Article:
And thanks to a lucky circumstance — a lower cost of capital than assumed — Summer and Vogtle are “still a very good business proposition, and a better proposition than promised to the customer,” she insisted.
Yet one analyst in the audience noted that Toshiba — which purchased Westinghouse in 2006 hoping to capitalize on a nuclear “renaissance” — has indicated it is quitting the nuclear construction business because of its experience in its current projects. The company is expected this week to announce a write-down of as much as $6.1 billion to cover cost overruns — more than it paid for Westinghouse.
Korsnick responded with a glass-half-full view, noting the company has not indicated it will quit nuclear engineering or procurement.
The Long Game and Short Game
Korsnick said the industry must play “the long game and the short game” — both preserving existing capacity and ensuring the U.S. has the talent and infrastructure to remain a player in the future.
The 2016 World Energy Outlook from the International Energy Agency forecasts an 80% increase in nuclear power generation worldwide by 2040. But nearly two-thirds of the plants currently under construction are using Russian or Chinese designs — largely because the two countries are host to 27 of the 39 plants now being built.
What the U.S. industry could use is something like the carbon tax proposed by what The Washington Post called “senior Republican statesmen” including former secretaries of state George Schultz and James Baker III. Under the proposal, carbon would be taxed at $40/ton, with proceeds returned to citizens: about $2,000 annually in dividends for a family of four, the group says.
Even supporters of a carbon tax don’t expect it to happen any time soon, however. As a result, the industry’s best near-term hope may be to seek support for additional revenue streams in recognition of its lack of carbon emissions, as the states have begun to do, or its “resiliency” value — nuclear plants’ ability to run for more than a year without refueling; the price hedge it provides as an alternative fuel against a natural gas price spike.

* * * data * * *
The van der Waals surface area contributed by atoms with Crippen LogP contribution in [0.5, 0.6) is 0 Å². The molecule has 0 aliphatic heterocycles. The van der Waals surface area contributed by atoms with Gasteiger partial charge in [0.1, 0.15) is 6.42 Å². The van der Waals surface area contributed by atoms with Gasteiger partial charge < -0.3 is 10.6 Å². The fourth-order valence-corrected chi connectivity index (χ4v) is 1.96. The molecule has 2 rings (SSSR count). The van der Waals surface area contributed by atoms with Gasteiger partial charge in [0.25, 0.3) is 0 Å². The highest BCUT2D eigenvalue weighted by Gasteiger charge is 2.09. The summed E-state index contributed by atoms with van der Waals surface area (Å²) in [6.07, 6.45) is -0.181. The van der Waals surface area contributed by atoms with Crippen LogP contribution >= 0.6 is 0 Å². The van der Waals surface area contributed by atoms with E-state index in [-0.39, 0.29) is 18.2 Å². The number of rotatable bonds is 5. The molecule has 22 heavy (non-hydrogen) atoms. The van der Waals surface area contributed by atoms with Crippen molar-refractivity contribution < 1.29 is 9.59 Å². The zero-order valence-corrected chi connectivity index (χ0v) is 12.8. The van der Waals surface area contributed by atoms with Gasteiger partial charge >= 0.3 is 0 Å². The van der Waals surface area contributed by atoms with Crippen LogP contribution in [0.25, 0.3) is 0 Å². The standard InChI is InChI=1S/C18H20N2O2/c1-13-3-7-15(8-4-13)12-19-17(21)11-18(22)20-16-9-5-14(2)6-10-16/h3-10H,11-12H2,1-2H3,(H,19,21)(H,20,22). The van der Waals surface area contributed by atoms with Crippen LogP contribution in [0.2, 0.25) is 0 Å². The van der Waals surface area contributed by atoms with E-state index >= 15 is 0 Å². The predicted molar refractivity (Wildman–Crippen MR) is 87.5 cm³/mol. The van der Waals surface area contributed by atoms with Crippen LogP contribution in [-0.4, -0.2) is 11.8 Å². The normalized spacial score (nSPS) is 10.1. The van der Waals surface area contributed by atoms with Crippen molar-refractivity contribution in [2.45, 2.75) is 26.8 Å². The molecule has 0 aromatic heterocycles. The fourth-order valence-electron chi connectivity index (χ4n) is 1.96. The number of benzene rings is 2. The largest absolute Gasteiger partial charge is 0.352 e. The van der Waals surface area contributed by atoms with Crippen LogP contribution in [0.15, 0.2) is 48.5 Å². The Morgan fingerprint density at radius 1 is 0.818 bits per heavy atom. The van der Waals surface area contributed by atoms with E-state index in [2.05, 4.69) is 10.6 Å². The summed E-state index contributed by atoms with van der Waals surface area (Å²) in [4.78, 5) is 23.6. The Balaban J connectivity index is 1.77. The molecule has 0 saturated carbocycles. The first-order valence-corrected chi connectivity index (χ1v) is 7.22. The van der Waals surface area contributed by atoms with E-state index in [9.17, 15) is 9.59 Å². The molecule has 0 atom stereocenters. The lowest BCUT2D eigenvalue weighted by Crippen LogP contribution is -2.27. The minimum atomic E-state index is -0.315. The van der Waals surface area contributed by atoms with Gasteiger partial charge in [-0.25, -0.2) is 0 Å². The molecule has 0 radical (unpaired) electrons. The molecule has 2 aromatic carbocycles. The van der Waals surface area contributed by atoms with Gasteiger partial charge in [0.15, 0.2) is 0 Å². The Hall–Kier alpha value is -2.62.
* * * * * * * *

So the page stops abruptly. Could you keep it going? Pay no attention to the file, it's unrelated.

NEI pointed to FERC’s actions to improve price formation. “Accurate price formation in the energy markets is particularly important, because a baseload nuclear plant derives most of its revenue from the energy markets,” Korsnick said.
The group is also looking to RTOs such as PJM, which is planning to release a white paper on resiliency in March that should provide encouragement to the industry. The PJM effort, like New England’s Integrating Markets with Public Policy initiative, is an attempt to get ahead of, or at least catch up to, states looking to take action.
For state legislators and regulators, the appeal of retaining an at-risk nuclear plant goes beyond climate change concerns.
According to NEI, a two-unit plant creates the equivalent of 1,000 jobs for 60 years. “When a nuclear plant closes because the markets do not fully value the services they provide, the negative economic consequences of these shutdowns cascade. In many areas, the local nuclear power plant is the economic anchor of the community.”
The 2014 shutdown of Entergy’s 630-MW Vermont Yankee pinched the economy of Vernon, Vt., a town of 1,200, with housing prices and sales in the region falling.
Entergy had paid about $1.1 million in annual property taxes to Vernon, nearly half the town’s tax revenue. Entergy’s “tax stability payments” to aid the transition ratchet down before ending after 2022.
Dominion’s Kewaunee plant had provided $350,000 in annual utility tax revenues for Carlton, Wisc., more than half of its budget. The closure of the plant triggered a tax hike on residents and a fight over the tax assessment of the 900-acre plant site on Lake Michigan.
New Role for Nukes
While the industry seeks to prevent more plant closings, it also is looking at changing its role to complement intermittent renewables.
“Some [plants] will make electricity around the clock. Others will produce electricity when it’s needed, then produce other products when it is not,” Korsnick said. “Some will supply the transportation market. Nuclear electricity will charge batteries, and nuclear process heat will make alternative fuels. Some reactors will make fresh water. Some will drive industrial production. Some reactors might even produce energy from today’s used fuel, reducing the disposal burden.”